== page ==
Thursday, July 30, 2015

Are You Onto Júníus Meyvant? Listen to His Gorgeous Debut EP



2015 is the year of many big things; some of which include a massive hip-hop revival, Rihanna and the rise of Scandinavian superstars.

There's been no shortage of discussing the latter on here, but it's usually centred around progressive Scandinavian female pop stars and their bridge into North America. In this case, the Nordic star worth praising is Júníus Meyvant (or, 32 year-old Unnar Gísli Sigurmundsson) - who, for some reason unbeknownst to me, no one else is really talking about. Seriously, what is going on? This guy is brilliant.

In late 2014, I stumbled across Sigurmundsson's breathtaking first single "Color Decay" (which I promptly added to the top five of my 'Best of 2015' list) and then began the patient wait for more. More music, more critical praise, more uprising around his soulful folk balladry that keeps up with the big likes of Bon Iver, Jose Gonzalez and The Tallest Man on Earth. Two weeks ago, new music was finally released in the form of a four-song, self-titled debut EP - but I find myself still waiting for that aforementioned chatter. I'm more than happy to do the talking until others hop on the wagon.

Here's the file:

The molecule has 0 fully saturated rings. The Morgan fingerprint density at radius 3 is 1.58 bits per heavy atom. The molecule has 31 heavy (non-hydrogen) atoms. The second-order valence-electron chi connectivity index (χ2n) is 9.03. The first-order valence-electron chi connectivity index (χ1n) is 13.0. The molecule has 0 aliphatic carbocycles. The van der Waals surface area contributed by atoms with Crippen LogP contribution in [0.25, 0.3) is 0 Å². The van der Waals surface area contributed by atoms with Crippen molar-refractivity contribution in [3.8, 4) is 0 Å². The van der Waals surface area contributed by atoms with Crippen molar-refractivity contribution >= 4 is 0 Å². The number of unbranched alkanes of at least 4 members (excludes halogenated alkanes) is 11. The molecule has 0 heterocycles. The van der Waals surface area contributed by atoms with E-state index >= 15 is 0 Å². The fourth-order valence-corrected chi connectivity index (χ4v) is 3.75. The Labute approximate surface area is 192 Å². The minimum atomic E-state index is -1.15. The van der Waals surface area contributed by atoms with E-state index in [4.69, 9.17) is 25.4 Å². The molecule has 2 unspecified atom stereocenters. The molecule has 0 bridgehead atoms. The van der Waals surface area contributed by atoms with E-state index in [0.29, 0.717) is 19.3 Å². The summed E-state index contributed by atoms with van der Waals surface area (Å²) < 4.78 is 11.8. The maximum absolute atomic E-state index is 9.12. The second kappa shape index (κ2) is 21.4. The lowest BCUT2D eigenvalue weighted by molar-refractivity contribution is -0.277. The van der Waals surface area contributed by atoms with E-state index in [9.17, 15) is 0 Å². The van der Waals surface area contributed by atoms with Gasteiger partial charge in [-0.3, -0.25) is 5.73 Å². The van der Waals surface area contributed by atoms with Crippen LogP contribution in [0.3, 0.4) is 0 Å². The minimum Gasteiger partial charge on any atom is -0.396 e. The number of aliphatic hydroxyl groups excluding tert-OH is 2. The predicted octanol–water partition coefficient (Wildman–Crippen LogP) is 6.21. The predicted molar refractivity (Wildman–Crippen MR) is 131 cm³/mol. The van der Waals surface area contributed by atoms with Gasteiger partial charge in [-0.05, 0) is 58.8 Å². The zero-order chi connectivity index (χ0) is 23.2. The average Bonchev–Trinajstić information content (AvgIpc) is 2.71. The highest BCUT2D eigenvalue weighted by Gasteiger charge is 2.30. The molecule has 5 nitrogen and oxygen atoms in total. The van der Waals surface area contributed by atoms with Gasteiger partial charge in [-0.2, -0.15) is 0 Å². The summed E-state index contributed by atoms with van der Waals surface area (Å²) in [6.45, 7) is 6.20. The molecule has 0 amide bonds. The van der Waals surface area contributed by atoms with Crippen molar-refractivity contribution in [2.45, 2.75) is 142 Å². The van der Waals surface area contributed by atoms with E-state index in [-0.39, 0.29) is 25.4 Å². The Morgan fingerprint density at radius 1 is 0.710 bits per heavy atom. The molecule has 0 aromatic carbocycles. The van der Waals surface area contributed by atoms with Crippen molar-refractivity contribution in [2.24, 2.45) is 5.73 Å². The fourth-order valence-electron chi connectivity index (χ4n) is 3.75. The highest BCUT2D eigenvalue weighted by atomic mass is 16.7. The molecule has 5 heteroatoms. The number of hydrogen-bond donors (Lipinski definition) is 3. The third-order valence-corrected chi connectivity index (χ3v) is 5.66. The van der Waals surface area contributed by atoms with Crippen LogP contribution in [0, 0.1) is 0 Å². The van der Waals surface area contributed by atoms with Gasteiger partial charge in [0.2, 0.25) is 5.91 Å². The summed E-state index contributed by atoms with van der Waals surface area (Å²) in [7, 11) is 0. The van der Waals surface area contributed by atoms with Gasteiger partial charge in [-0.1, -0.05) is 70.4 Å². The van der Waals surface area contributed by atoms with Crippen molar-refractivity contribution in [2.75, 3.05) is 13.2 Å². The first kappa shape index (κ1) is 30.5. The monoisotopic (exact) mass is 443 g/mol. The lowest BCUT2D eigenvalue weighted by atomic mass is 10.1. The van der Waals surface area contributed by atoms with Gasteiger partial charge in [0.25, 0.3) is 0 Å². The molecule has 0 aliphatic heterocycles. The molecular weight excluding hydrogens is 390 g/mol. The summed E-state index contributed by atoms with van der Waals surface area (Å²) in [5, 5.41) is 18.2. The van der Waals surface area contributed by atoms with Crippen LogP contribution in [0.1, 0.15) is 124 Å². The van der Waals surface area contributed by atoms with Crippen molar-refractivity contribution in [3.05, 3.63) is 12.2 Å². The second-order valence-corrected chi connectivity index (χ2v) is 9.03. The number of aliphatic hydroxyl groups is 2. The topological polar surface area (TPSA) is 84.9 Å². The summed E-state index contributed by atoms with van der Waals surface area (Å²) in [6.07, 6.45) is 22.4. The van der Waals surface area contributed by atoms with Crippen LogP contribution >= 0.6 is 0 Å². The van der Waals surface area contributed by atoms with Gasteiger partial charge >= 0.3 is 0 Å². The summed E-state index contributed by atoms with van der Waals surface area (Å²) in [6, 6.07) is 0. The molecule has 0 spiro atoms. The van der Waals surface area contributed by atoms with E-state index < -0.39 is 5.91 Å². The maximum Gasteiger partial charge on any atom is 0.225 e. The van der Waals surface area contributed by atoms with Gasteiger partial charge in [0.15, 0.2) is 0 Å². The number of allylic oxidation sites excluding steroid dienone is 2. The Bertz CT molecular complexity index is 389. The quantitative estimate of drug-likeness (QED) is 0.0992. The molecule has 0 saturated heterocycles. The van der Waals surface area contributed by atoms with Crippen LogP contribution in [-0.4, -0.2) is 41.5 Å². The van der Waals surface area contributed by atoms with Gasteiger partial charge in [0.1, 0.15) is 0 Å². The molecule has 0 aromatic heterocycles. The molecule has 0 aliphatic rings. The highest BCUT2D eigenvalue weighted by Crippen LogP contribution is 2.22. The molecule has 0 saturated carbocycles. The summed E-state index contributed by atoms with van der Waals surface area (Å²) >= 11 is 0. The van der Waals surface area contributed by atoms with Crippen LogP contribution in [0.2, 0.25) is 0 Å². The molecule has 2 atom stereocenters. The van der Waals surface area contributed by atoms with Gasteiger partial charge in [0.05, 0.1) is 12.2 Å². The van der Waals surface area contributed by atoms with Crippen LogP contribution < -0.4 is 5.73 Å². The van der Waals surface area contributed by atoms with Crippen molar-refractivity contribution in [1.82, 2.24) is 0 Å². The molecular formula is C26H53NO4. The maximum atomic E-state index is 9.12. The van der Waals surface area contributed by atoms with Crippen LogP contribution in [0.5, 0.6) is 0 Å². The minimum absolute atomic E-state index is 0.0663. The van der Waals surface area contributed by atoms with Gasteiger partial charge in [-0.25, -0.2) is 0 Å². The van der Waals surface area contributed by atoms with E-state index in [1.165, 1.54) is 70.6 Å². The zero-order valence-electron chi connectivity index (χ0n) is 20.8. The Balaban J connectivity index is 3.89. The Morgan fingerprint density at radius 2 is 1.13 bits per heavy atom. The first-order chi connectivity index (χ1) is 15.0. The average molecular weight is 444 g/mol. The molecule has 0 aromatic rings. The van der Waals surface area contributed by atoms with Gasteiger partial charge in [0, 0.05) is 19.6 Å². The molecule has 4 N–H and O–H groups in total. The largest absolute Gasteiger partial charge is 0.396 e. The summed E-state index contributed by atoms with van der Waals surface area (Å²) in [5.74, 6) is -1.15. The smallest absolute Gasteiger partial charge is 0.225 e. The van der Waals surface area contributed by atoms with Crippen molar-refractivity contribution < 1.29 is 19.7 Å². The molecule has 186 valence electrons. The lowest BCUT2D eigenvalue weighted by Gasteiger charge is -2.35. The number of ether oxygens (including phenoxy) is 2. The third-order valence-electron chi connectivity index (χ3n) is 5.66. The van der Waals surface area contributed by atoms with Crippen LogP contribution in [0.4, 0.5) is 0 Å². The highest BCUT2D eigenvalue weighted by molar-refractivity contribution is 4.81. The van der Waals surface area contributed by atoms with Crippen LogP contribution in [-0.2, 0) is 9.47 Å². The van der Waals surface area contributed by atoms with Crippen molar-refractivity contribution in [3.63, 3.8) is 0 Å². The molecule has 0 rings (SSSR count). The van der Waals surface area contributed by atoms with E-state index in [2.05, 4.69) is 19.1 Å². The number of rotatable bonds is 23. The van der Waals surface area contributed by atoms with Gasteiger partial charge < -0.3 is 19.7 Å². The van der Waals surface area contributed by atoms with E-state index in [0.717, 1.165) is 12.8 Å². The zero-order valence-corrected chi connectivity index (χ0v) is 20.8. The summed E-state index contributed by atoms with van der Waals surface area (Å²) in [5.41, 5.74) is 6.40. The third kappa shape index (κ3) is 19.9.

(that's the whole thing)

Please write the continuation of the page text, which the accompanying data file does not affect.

Hailing from the Vestmann Islands, the Icelandic father of two speaks little English - but that doesn't stop him from stringing together poetic lyrics about romance, which are more often than not delivered via nature similes. Instrumentally, his melodic odes are the musical equivalent to 'everything but the kitchen sink' - piecing together horns, robust string sections, percussive odds and ends and his distinct, haunting guitar plucks (most perfectly heard on my favourite new track, "Singles"). His voice, either barely there or endearingly husky, could be one of the strongest new voices out there - so, here's hoping it spreads further soon.

Have a listen.



Wednesday, July 29, 2015

Get in there, Nicki.




I love Twitter. A lot.

I can't speak for other industries or subject matter, but most people who work in music or write about music are constantly engaging in open, hilarious, honest Twitter dialogue on everything that's happening. It's a never-ending goldmine. A few minutes perusing Twitter each morning and I'm not only up to date on what's going on in music, but I've likely formed a strong (hopefully pithy and funny) opinion along with hundreds of other music writers.

One thing that's been seemingly plaguing a lot of us lately is Nicki Minaj, or a lack thereof.